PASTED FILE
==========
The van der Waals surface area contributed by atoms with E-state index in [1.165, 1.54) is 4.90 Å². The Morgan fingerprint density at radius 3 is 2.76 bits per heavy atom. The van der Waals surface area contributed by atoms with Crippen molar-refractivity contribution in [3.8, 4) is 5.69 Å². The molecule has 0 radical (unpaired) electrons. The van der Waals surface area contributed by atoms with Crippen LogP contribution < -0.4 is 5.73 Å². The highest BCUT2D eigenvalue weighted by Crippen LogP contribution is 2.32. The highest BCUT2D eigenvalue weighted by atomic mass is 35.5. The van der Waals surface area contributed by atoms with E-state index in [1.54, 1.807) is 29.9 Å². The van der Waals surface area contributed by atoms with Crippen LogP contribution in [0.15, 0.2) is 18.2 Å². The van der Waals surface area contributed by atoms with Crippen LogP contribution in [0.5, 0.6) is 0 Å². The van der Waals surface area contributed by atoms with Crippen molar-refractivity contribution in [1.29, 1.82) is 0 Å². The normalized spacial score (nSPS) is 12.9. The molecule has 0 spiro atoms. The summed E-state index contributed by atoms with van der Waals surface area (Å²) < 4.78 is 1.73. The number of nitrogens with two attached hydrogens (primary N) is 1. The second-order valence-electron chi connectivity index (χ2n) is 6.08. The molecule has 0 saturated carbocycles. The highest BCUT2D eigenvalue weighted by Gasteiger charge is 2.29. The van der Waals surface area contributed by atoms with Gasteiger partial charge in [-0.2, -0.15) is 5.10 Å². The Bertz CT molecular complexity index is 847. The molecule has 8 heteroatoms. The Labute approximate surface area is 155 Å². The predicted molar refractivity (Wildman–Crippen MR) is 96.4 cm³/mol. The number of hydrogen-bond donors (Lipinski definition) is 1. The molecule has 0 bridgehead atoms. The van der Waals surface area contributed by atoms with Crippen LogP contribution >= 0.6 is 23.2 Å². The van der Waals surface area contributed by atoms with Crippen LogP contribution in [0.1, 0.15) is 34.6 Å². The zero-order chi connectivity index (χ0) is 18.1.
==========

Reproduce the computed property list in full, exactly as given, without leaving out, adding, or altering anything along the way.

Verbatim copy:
The van der Waals surface area contributed by atoms with E-state index in [1.165, 1.54) is 4.90 Å². The Morgan fingerprint density at radius 3 is 2.76 bits per heavy atom. The van der Waals surface area contributed by atoms with Crippen molar-refractivity contribution in [3.8, 4) is 5.69 Å². The molecule has 0 radical (unpaired) electrons. The van der Waals surface area contributed by atoms with Crippen LogP contribution < -0.4 is 5.73 Å². The highest BCUT2D eigenvalue weighted by Crippen LogP contribution is 2.32. The highest BCUT2D eigenvalue weighted by atomic mass is 35.5. The van der Waals surface area contributed by atoms with E-state index in [1.54, 1.807) is 29.9 Å². The van der Waals surface area contributed by atoms with Crippen LogP contribution in [0.15, 0.2) is 18.2 Å². The van der Waals surface area contributed by atoms with Crippen LogP contribution in [0.5, 0.6) is 0 Å². The van der Waals surface area contributed by atoms with Crippen molar-refractivity contribution in [1.29, 1.82) is 0 Å². The normalized spacial score (nSPS) is 12.9. The molecule has 0 spiro atoms. The summed E-state index contributed by atoms with van der Waals surface area (Å²) < 4.78 is 1.73. The number of nitrogens with two attached hydrogens (primary N) is 1. The second-order valence-electron chi connectivity index (χ2n) is 6.08. The molecule has 0 saturated carbocycles. The highest BCUT2D eigenvalue weighted by Gasteiger charge is 2.29. The van der Waals surface area contributed by atoms with Gasteiger partial charge in [-0.2, -0.15) is 5.10 Å². The Bertz CT molecular complexity index is 847. The molecule has 8 heteroatoms. The Labute approximate surface area is 155 Å². The predicted molar refractivity (Wildman–Crippen MR) is 96.4 cm³/mol. The number of hydrogen-bond donors (Lipinski definition) is 1. The molecule has 0 bridgehead atoms. The van der Waals surface area contributed by atoms with Crippen LogP contribution >= 0.6 is 23.2 Å². The van der Waals surface area contributed by atoms with Crippen LogP contribution in [0.1, 0.15) is 34.6 Å². The zero-order chi connectivity index (χ0) is 18.1.